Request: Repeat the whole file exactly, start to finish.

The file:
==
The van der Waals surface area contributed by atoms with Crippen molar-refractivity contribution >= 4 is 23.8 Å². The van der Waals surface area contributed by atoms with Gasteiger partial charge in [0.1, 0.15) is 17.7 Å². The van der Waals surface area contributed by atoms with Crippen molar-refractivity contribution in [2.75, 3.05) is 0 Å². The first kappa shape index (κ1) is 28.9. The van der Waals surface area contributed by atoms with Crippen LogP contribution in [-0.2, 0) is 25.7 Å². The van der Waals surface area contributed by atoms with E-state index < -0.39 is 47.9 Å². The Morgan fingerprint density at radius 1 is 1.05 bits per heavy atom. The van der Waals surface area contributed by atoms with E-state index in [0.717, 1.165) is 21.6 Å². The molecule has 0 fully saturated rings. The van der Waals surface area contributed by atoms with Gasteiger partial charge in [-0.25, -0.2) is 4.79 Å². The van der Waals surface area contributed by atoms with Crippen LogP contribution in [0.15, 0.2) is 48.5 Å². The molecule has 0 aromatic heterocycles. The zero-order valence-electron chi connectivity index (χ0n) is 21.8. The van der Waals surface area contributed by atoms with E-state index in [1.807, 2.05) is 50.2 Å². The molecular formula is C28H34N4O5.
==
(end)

The van der Waals surface area contributed by atoms with Crippen molar-refractivity contribution >= 4 is 23.8 Å². The van der Waals surface area contributed by atoms with Gasteiger partial charge in [0.1, 0.15) is 17.7 Å². The van der Waals surface area contributed by atoms with Crippen molar-refractivity contribution in [2.75, 3.05) is 0 Å². The first kappa shape index (κ1) is 28.9. The van der Waals surface area contributed by atoms with Crippen LogP contribution in [-0.2, 0) is 25.7 Å². The van der Waals surface area contributed by atoms with E-state index < -0.39 is 47.9 Å². The Morgan fingerprint density at radius 1 is 1.05 bits per heavy atom. The van der Waals surface area contributed by atoms with E-state index in [0.717, 1.165) is 21.6 Å². The molecule has 0 fully saturated rings. The van der Waals surface area contributed by atoms with Gasteiger partial charge in [-0.25, -0.2) is 4.79 Å². The van der Waals surface area contributed by atoms with Crippen LogP contribution in [0.15, 0.2) is 48.5 Å². The molecule has 0 aromatic heterocycles. The zero-order valence-electron chi connectivity index (χ0n) is 21.8. The van der Waals surface area contributed by atoms with E-state index in [1.807, 2.05) is 50.2 Å². The molecular formula is C28H34N4O5.